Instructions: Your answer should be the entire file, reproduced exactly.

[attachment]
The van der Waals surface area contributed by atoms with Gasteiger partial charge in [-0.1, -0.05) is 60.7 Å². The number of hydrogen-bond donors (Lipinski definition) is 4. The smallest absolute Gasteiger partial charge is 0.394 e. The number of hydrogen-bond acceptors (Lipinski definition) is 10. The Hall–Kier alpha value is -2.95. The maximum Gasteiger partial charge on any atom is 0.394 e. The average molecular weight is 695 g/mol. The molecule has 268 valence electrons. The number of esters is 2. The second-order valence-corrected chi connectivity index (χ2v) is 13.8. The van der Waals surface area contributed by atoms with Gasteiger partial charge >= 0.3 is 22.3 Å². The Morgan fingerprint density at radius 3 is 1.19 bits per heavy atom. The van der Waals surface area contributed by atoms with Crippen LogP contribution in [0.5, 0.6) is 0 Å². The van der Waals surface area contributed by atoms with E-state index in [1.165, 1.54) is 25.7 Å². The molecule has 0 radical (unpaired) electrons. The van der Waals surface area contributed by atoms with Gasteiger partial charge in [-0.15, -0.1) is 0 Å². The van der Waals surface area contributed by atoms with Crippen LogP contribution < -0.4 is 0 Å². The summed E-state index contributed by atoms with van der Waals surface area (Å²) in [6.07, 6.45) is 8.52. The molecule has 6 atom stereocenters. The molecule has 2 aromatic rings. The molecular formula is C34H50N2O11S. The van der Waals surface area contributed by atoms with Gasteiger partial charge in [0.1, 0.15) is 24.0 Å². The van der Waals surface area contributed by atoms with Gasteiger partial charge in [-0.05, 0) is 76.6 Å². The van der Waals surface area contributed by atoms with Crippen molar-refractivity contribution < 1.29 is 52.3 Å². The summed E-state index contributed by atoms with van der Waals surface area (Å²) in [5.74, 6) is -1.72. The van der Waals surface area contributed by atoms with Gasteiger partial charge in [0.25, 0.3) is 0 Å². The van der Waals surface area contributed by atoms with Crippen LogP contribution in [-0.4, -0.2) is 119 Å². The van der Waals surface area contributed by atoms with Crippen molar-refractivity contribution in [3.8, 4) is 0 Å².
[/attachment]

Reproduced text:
The van der Waals surface area contributed by atoms with Gasteiger partial charge in [-0.1, -0.05) is 60.7 Å². The number of hydrogen-bond donors (Lipinski definition) is 4. The smallest absolute Gasteiger partial charge is 0.394 e. The number of hydrogen-bond acceptors (Lipinski definition) is 10. The Hall–Kier alpha value is -2.95. The maximum Gasteiger partial charge on any atom is 0.394 e. The average molecular weight is 695 g/mol. The molecule has 268 valence electrons. The number of esters is 2. The second-order valence-corrected chi connectivity index (χ2v) is 13.8. The van der Waals surface area contributed by atoms with Gasteiger partial charge >= 0.3 is 22.3 Å². The Morgan fingerprint density at radius 3 is 1.19 bits per heavy atom. The van der Waals surface area contributed by atoms with Crippen LogP contribution in [0.5, 0.6) is 0 Å². The van der Waals surface area contributed by atoms with E-state index in [1.165, 1.54) is 25.7 Å². The molecule has 0 radical (unpaired) electrons. The van der Waals surface area contributed by atoms with Gasteiger partial charge in [-0.15, -0.1) is 0 Å². The van der Waals surface area contributed by atoms with Crippen LogP contribution < -0.4 is 0 Å². The summed E-state index contributed by atoms with van der Waals surface area (Å²) in [6.07, 6.45) is 8.52. The molecule has 6 atom stereocenters. The molecule has 2 aromatic rings. The molecular formula is C34H50N2O11S. The van der Waals surface area contributed by atoms with Gasteiger partial charge in [0.1, 0.15) is 24.0 Å². The van der Waals surface area contributed by atoms with Gasteiger partial charge in [-0.05, 0) is 76.6 Å². The van der Waals surface area contributed by atoms with Crippen molar-refractivity contribution < 1.29 is 52.3 Å². The summed E-state index contributed by atoms with van der Waals surface area (Å²) in [5.74, 6) is -1.72. The van der Waals surface area contributed by atoms with Gasteiger partial charge in [0.25, 0.3) is 0 Å². The van der Waals surface area contributed by atoms with Crippen LogP contribution in [-0.4, -0.2) is 119 Å². The van der Waals surface area contributed by atoms with Crippen molar-refractivity contribution in [3.8, 4) is 0 Å².